The porters are hired to carry your stuff. Some of them work for the travel company, butothers can be hired to carry your sleeping bags and mats. Unless you’re a hardcore hiker, don’t assume that you’ll be able to carry everything. The porters also will make your meals, set up your tents, and even bring you coca tea in the morning (which you’ll want to load up with sugar, if coca leaves aren't your "cup of tea"). The chef for our group even made someone a birthday cake. The porters are amazing, so be sure to bring cash for well-earned tips. Speaking of tipping, generally everyone in the group contributes about 10 to 15% of the trip’s cost; the money is put in an envelope and then split equally among the porters. The tipping system will be explained on the last day, but it’s good to know ahead of time, so that you can carry enough cash with you; remember to tip in soles not U.S. dollars.
6/Bring an extra battery
Bring an extra battery for your phone. It costs about $15 to $20 online. Remember, there are no outlets along the trail. So when you’ve run out of juice and start suffering withdrawal, you can whip out your spare. You’ll also be loved by the rest of the group, who will guilt trip you into letting them use your battery.
7/Don't overexert yourself
The air is very thin up on the trail, and you can get nauseous. So when you get tired, take a break. Pushing through the pain may seem like an inspiring thing to do at sea level, but if you ignore your exhaustion at this height, there are some serious ramifications. Our guide told us stories about people dying from overexertion. So when porters run past you on the trail, let them! Remember they hike to Machu Picchu every week; you don’t.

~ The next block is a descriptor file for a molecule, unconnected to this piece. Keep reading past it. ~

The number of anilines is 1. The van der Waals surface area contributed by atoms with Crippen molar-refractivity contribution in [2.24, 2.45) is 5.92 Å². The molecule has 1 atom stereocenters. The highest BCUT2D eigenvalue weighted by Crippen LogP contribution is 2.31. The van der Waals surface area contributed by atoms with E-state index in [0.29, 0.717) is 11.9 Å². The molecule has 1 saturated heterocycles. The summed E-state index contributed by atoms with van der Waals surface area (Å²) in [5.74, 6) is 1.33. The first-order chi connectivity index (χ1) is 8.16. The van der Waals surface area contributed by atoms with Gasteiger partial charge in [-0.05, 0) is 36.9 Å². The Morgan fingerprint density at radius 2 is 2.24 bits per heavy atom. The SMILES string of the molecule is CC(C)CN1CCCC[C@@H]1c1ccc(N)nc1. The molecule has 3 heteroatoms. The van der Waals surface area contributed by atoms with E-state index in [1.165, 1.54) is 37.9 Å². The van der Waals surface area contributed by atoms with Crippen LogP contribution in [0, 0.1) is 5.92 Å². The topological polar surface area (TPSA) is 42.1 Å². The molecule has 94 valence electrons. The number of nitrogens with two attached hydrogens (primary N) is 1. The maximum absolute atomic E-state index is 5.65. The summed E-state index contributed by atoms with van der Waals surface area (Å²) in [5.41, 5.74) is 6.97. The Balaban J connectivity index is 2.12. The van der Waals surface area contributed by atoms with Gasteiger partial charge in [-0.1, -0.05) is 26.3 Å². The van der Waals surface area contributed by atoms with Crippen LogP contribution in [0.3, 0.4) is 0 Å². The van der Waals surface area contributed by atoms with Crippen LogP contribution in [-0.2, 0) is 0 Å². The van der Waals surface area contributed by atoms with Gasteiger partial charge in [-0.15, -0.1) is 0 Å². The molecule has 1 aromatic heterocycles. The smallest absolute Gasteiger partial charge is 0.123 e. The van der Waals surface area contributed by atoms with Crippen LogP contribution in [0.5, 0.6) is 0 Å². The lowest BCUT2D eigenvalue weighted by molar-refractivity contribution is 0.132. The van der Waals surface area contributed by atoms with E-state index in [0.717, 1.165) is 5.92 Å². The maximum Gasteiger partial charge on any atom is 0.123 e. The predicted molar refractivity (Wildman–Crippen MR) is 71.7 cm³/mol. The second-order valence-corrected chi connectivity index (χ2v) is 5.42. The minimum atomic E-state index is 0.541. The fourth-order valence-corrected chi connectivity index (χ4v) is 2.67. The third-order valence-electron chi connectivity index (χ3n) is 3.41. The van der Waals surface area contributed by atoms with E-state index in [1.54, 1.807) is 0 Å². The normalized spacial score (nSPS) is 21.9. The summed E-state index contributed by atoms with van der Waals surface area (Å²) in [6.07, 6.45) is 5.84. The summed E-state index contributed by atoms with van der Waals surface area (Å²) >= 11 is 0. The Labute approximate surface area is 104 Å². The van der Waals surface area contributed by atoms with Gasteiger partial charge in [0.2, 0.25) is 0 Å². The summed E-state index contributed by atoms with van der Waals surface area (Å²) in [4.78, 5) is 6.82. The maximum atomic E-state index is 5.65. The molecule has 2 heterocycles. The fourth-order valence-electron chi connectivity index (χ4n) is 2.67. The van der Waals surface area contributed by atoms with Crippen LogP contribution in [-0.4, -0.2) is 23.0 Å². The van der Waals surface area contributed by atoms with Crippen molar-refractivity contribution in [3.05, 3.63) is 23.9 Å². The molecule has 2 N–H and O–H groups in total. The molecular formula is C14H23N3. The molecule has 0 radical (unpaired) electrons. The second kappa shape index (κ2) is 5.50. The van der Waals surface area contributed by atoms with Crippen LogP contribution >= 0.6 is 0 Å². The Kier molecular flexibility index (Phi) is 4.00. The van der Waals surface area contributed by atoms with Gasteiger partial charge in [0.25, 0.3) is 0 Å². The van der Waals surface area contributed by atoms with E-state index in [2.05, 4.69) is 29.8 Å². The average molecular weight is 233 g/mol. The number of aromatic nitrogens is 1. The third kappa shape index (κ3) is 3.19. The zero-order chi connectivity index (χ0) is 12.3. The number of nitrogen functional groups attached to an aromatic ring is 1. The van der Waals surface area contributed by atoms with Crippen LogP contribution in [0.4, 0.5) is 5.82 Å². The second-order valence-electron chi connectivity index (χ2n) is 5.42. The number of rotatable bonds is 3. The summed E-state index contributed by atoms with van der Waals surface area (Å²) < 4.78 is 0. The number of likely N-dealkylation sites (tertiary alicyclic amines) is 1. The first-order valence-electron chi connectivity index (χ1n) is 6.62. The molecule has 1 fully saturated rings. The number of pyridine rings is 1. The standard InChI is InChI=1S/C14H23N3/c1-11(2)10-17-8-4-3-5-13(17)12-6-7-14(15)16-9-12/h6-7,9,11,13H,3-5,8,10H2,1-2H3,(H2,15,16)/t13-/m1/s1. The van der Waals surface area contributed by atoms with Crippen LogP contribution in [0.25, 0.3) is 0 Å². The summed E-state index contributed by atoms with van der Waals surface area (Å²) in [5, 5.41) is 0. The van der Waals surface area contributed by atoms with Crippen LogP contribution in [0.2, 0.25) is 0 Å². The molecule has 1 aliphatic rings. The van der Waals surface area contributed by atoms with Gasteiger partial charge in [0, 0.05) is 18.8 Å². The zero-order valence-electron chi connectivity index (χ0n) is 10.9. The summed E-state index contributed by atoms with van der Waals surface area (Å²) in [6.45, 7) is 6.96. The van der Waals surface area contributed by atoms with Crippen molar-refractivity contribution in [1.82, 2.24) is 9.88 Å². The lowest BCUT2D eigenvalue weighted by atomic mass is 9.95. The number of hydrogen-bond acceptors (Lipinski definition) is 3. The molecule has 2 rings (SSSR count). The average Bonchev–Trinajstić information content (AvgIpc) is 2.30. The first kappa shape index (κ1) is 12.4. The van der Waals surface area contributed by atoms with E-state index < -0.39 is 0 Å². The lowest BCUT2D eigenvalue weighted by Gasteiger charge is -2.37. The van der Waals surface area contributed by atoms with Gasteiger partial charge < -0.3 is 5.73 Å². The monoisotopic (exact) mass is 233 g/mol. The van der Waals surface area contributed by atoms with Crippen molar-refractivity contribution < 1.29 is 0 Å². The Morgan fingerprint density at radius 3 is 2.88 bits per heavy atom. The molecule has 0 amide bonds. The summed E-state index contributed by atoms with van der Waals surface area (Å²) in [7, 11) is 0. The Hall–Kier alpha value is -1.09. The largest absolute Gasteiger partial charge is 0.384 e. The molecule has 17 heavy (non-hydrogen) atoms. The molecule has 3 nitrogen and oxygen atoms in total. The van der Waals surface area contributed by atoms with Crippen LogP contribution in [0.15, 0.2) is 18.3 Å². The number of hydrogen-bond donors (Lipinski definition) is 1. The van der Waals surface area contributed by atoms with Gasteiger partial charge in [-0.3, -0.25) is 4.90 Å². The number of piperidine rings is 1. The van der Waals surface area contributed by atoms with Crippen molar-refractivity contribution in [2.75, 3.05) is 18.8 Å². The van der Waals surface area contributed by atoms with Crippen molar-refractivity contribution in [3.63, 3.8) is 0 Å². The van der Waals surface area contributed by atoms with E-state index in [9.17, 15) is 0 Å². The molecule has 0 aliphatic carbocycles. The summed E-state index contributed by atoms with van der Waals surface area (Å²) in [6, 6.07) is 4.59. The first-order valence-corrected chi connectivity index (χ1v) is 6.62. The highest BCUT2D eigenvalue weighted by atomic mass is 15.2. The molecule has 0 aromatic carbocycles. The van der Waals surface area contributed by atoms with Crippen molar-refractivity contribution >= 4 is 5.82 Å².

8/Eat & drink as much as you can
The trail is going to be exhausting, and you’ll find yourself getting some of the best sleep of your life. Remember to get enough food to eat and water to drink. Even if the food is not to your taste, it’ll give you the energy that you need to continue to the next camp. Most likely, you’ll be so famished, you’ll eat anything that the porters put in front of you! Also, remember to refill your water bottle and keep it at arm’s reach, so you don’t have to stop every time you want to drink.
9/Talk to your fellow hikers
You’ll find some very interesting people from all over the world on your hike. Don’t be shy; talk to them! You’ll be hiking, eating, sleeping, and taking photos together for four days, so consider them your family. They have interesting stories to tell and plenty of time to tell them. I guarantee that you’ll make a couple Facebook friends.
10/Open your eyes
The views on your way to Machu Picchu are incredibly rewarding. But in your exhaustion, you may (as I did constantly) forget to look around. Especially on Day 2, you may find yourself focusing only on the ground and ignoring the amazing scenery around you. Take a break, put your hands on your hips like a clichéd explorer, and really look. You won’t forget what you see.
Anders Larson is a high school junior, living in Portland, Oregon. He's a travel enthusiast who intends on eating a pizza in every country in the world. He says there's some pretty good ones in Peru.